December 3, 1999 |
For Kishan Singh, life began in 1981, when he arrived in the United States from northern India and worked at Windows of the World, on the 107th floor of Manhattan's World Trade Center. As a busboy he was only on the first level of his chosen profession, but he liked the view. And it was apparent his supervisors liked what they saw, because it wasn't long before Singh became a waiter. And when he left Windows, in 1988, he had been promoted to captain. "I liked the business very much and then opened my first restaurant, in Albany.
May 26, 1999 |
Since we first raved a few months ago about how quickly red lentils cook, we've received several letters from readers who love them. "Red lentils are a great addition to the Desperate pantry," they say, "only now we need some new recipes. " The good news is that you can substitute red for brown lentils in your own recipes for salads, soups or stews, so long as you take into consideration the shorter cooking time. The red lentil cooks to perfection in just nine to 10 minutes because it's a little smaller than a brown lentil and doesn't have an outer layer, called a seed coat.
January 8, 1997 |
Yo, Chefs! I had the best lentil soup at Ozzie's. Would you get me the recipe? Diana D'Angelo Philadelphia Dear Diana, The recipe follows, but first a few words about Ozzie Gallelli, the owner/chef for 22 years at Ozzie's Trattoria, in South Philadelphia. Gallelli and his cousin, Toto Schiavone, owner of DiLullo's, came over from Calabria, in southern Italy, to work at the old Pavio's in the Northeast. Gallelli started out as a busboy. Even though he now owns his own place, he's still a hands-on cook.
January 29, 1995 |
If you're looking for a hearty but low-fat lunch, try lentils. They're a modern miracle health food as old as the hills. Probably the first cultivated legumes, lentils have been grown for food since 7000 B.C., according to food historians. Lentils are the most digestible of all the legumes, and the easiest to prepare. Unlike most beans, lentils don't have to be soaked, and can be cooked, from scratch, in just 15 to 20 minutes. Health benefits abound. Just one cup of cooked lentils provides 232 calories, 18 grams of protein, 40 grams of carbohydrate, and only a trace of fat and sodium.
June 22, 1994 |
Feeding a crowd doesn't have to mean hours of shopping, prepping and cooking. Just last week, I invited 10 people for a birthday supper. Everyone loved the food. All the dishes were prepared ahead of time and arranged on platters. By meal time, I was cool as a cucumber and the kitchen was as neat as a pin. If time and weather conditions require that the dishes be refrigerated, make sure to bring them to room temperature before serving. Refrigeration can flatten flavors, so taste each dish and add more seasonings if needed.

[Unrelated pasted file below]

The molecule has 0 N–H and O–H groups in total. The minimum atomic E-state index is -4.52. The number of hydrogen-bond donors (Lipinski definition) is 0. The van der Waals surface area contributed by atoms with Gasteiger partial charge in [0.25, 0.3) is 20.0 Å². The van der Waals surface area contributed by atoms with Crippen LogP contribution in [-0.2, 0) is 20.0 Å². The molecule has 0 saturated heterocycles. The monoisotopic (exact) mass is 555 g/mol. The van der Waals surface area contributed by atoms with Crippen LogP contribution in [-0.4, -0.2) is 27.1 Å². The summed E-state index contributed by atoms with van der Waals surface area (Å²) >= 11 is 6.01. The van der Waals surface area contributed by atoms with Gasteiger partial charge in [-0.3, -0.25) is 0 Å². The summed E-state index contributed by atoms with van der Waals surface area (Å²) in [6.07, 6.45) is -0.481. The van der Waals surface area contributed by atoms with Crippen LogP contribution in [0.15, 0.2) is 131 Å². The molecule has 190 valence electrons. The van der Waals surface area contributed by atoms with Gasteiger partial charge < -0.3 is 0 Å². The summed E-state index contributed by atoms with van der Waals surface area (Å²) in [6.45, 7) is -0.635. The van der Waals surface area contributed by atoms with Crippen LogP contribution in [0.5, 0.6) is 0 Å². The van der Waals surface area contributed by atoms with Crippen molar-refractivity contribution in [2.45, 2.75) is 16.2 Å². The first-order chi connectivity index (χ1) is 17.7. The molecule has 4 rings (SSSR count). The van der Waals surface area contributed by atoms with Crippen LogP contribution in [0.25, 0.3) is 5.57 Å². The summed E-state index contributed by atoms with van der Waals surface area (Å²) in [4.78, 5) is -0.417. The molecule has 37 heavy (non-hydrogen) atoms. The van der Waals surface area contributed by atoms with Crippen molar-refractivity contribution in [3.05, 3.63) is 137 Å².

November 25, 1992 |
On the day before Thanksgiving, virtually everyone in America is focused on the great traditional feast to come, when it's almost a patriotic duty to eat too much of our updated versions of the Pilgrims' foods. But if you're in the mood for a complete change of pace, here's a simple, very basic kind of Thanksgiving eve alternative to the elaborate holiday fare. This month's four-person menu consists of soup, salad, bread and candied fruit, all made from supermarket ingredients - except for the red wine - and generally easy to prepare.
March 22, 1992 |
Leg of pork can be trimmed so that there's very little fat. And the salt in hams that have been cured can be balanced by using unsalted accompaniments. Still, pork and roast ham remain on most nutritionists' "out" lists. Not only are they singled out as heart-health no-nos, they are also quite expensive - if, that is, you get a ham worth bothering with. Fortunately for ham lovers, health and the pocketbook can be addressed by using small amounts of ham for flavoring. And you can get those small amounts from butchers' leftovers, also known as ends.
September 4, 1991 |
The Greeks are philosophic about nearly everything, including their food. Dining in Greece is both worldly and spiritual, and frequently a culinary excursion into the fields of art and science. Rosemary Barron, a long-time student of the culture and a teacher and lecturer on the country's cuisine, does an excellent job of capturing the Greek love affair with food in Flavors of Greece (William Morrow, $25). Her book takes you from the ancient gardens of Crete to the tiny tavernas scattered about today's countryside.
October 24, 1990 |
A best bet for beginning bean-eaters is the little lentil - Mother Nature's "quick-cook" bean. Lentils don't require the long soaking and slow- simmering that make other beans a plan-ahead project. The smallest of the dried beans, lentils look a little like flat split peas and are commonly available in the supermarket in pound bags. The most widely available kind are dull greenish-gray, although lentils do come in other colors, including the bright yellow and orange varieties favored in Eastern cuisines.
July 25, 1990 |
Consumer alert: America's lentil farmers may lose the rail line that handles most of their shipments. The Union Pacific Railroad is considering halting service to Whitman County, Wash., where 98 percent of the nation's lentils are grown. Since bad roads make truck transport far more expensive and the Union Pacific is the last rail line to serve the area, its departure would deprive the farmers of a cost-effective shipping method. It's too soon to say whether this will mean an increase in the price of lentils.